The year ahead for the European Union

The year ahead for the European Union
"European flags in front of the Berlaymont building, headquarters of the European commission in Brussels."

The referendum will be held in April. The Dutch one that is. No Government likes domestic political controversy during its period as President of the EU Council (which is one reason why the British Government are keen to hold the British referendum before 2017, since Britain will be in the chair in the second half of next year). But the Dutch Government, who assumed the Presidency on 1 January, are lumbered. Their Parliament has already approved the EU’s trade deal with Ukraine but a popular petition has forced a referendum in which Ukraine will stand as a proxy for a wide range of domestic and European grievances within Dutch politics.

The Dutch used to be the poster boys for the maximum degree of European integration. Now, large economic and social shifts have radically changed Dutch politics. It was, after all, the Dutch, along with the French, whose voters killed off the European Constitutional Treaty a decade ago.

Unsurprisingly, periods of economic hardship have coincided with popular disenchantment with the European project across all member countries. The slow pace of recovery and the travails of the euro zone more generally have been cause enough for dissatisfaction. Combine that with the fears created by terrorism, the migrant crisis, an aggressively opportunistic Russia and a newly economically vulnerable China and it is small wonder that the state of the Union this January is one of profound unease in most Member States.

Yet the rise of scepticism across the European Union is of a different order from the scepticism we experience in the United Kingdom. There are no majorities in any of the euro zone countries for leaving the euro. There is no one in the UK even arguing the case for joining. There is no serious risk of a popular vote to leave the EU in any other Member State. In Britain, the most recent weekend polling shows a narrow majority in favour of coming out.

In December, the EU Heads of Government adopted a set of conclusions from their summit meeting that make for ambitious reading. If this set of new year resolutions are fulfilled, 2016 will see major progress towards: stemming the migrant flow and securing the EU’s external border; the further integration of the euro zone (without impairing the EU-wide single market); implementation of the single market road map, including in digital; progress towards a genuine energy union; and “mutually satisfactory solutions” to the United Kingdom’s renegotiation demands.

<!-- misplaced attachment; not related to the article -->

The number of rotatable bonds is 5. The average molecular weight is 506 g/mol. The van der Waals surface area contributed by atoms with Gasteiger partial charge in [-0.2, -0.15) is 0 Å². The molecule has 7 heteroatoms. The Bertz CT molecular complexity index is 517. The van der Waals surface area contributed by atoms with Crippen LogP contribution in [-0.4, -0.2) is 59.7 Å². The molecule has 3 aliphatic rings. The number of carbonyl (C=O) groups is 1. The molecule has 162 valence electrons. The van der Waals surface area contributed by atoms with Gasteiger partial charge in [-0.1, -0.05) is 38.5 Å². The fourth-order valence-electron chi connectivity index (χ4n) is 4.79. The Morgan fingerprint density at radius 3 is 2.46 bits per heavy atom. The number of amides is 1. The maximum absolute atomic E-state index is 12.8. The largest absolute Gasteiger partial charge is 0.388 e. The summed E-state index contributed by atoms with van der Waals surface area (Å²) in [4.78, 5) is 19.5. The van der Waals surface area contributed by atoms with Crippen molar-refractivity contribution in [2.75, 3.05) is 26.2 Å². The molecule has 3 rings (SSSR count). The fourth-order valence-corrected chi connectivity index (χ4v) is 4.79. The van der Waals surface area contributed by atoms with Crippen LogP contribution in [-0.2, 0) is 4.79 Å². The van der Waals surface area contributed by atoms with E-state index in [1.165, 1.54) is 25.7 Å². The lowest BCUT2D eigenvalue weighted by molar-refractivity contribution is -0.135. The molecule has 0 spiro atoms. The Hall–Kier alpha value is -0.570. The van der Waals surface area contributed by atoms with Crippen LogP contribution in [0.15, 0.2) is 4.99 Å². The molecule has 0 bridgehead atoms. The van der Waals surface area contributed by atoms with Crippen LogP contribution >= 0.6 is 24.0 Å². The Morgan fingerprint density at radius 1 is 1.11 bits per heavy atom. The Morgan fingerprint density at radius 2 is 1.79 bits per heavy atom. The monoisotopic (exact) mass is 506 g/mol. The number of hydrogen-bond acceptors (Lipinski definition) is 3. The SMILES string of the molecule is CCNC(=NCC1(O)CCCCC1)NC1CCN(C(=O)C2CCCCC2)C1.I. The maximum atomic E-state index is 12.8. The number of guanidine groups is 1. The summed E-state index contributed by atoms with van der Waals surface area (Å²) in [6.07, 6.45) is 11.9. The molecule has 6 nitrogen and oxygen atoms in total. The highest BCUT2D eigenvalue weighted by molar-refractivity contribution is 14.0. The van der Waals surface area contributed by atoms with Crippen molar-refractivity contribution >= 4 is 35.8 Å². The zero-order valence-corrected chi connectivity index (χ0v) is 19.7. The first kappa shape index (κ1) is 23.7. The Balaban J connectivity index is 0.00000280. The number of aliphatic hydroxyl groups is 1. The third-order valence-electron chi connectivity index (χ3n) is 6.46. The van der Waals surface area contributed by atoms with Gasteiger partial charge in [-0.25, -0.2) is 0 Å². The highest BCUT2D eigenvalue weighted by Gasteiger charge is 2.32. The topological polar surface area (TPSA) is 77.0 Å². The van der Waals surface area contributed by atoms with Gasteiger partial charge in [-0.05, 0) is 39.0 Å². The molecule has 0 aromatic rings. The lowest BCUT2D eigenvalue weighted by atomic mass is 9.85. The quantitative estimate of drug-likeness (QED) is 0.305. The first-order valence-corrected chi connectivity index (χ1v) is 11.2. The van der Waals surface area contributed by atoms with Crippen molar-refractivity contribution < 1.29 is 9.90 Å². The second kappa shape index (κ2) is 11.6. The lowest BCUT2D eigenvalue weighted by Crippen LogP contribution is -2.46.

The biggest gap between intention and implementation will be over migration. The EU is putting a lot of eggs in a Turkish basket, but wholesale Turkish cooperation in processing refugees who wish to enter the EU depends on large financial subventions, which may not be fully realised, and on promises to Turkey on EU accession which are almost certainly incapable of being fulfilled given the state of public opinion in France and Germany. Another summer influx like last year’s would test EU resilience, both practically and in terms of public acceptance, to its limits. Last year’s big question was whether the euro zone could survive in its present form. This year the same question will arise over the continuation of Schengen in its present form.

David Cameron probably calculates that, against this background, few of his partners will wish to pick a fight to the death over his negotiating demands. The signals coming from the British Government, and others, suggest some form of compromise over the benefits issue. Mr Cameron is privately testing the extent of his support within the Cabinet and the parliamentary Party. In 1975, Harold Wilson was deeply conscious of the fact that, once the referendum was over, he would have to put a deeply fractured Labour Party together again. Once he had achieved a convincing Cabinet majority in favour of the renegotiation terms he had secured, he allowed dissenting Cabinet members to campaign openly for withdrawal. When the moment comes, the 1975 referendum precedent, and sheer political necessity, will probably oblige Mr Cameron likewise to dispense with collective Cabinet responsibility and allow dissenting Cabinet members to campaign in favour of leaving, without putting their jobs in jeopardy.

In 1975, Wilson drew stumps on the renegotiation without achieving all he had demanded. He calculated that he had got enough to win support in Cabinet and the country (though not within his own Party which, at a special conference, voted against the terms negotiated by their own Government). As the mid-February European Council approaches, David Cameron must be thinking on similar lines. He will hope to get enough to be able to claim a success and then to fight the campaign, less on the terms of the renegotiation, than on the substance of the case for staying in. His Conservative predecessor, John Major, would not have been making exactly that case in public before Christmas without at least a nod a wink from behind the door at No 10.

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